After two critically acclaimed albums on Hightone Records in the 1980s, Jimmie Dale Gilmore moved up to major label Elektra in the '90s. But the kudos did not translate into sales -- only one of his three Elektra albums scraped into the bottom reaches of the country charts -- and by the turn of the century he was back on an independent: the folkie label Rounder (distributing his own Windcharger imprint). Three and a half years separated Braver New World, the last Elektra album, from One Endless Night, his Rounder debut, but Gilmore apparently hadn't spent much time writing in the interim. Of the 12 listed songs (there was also a bonus track, the rockabilly "DFW," referring to Fort Worth and Dallas), only two are co-written by the singer. One Endless Night is a compendium of Texas songwriting, including the work of Gilmore cronies and mentors Butch Hancock, Townes Van Zandt, Willis Alan Ramsey, and Walter Hyatt, as well as such familiar names as John Hiatt, Jesse Winchester, Jerry Garcia and Robert Hunter, and Steve Gillette. Though Gilmore had always mixed his own compositions with covers, this album presents him basically as an interpretive singer, and you have to wonder what it was that he is bringing to the Grateful Dead's "Ripple" or the standard "Mack the Knife" that is all that special. The answer is, not much. Gilmore's voice had become less pinched and more confident in the course of his belated solo recording career but not enough so that he could be recommended as a singer rather than as a singer/songwriter.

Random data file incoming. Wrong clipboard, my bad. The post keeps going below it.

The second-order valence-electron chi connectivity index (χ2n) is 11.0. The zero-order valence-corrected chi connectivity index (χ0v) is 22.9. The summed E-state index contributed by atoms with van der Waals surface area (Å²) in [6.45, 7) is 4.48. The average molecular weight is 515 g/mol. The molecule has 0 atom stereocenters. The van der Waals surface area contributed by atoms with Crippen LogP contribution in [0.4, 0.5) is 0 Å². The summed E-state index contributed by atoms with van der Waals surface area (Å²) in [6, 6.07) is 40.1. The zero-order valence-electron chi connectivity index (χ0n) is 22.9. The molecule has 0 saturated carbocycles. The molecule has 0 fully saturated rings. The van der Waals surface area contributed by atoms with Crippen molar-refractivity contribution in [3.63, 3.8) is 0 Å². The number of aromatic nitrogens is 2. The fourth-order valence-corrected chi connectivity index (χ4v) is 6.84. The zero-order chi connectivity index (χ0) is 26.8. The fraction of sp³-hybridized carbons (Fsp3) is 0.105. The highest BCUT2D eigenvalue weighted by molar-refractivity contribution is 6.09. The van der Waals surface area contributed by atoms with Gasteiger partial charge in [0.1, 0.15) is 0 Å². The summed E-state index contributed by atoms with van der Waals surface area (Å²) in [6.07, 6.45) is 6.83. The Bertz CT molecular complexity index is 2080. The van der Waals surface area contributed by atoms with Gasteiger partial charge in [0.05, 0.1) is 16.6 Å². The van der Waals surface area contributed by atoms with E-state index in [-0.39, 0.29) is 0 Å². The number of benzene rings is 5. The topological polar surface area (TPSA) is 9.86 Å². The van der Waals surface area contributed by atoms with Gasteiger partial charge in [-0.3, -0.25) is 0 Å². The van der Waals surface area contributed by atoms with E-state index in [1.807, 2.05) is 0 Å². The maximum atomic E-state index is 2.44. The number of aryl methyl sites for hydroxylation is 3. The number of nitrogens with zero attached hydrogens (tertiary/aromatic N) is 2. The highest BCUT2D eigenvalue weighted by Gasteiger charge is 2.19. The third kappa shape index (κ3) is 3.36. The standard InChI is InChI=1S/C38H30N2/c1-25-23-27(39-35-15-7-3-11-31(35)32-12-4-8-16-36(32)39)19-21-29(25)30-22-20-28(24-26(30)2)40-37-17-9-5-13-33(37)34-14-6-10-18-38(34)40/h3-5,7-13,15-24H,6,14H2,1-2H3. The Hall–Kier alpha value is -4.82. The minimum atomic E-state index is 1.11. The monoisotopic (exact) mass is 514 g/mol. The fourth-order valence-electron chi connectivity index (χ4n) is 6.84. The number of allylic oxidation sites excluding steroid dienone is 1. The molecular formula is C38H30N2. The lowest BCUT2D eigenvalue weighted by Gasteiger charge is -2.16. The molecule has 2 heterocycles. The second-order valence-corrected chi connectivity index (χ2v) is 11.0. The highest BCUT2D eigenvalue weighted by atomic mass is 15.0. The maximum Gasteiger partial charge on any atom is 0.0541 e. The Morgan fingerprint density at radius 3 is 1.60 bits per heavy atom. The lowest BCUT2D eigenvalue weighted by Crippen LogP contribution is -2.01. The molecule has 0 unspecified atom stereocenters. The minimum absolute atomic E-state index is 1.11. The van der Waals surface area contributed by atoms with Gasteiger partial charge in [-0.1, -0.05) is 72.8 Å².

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AllMusic Review by William Ruhlmann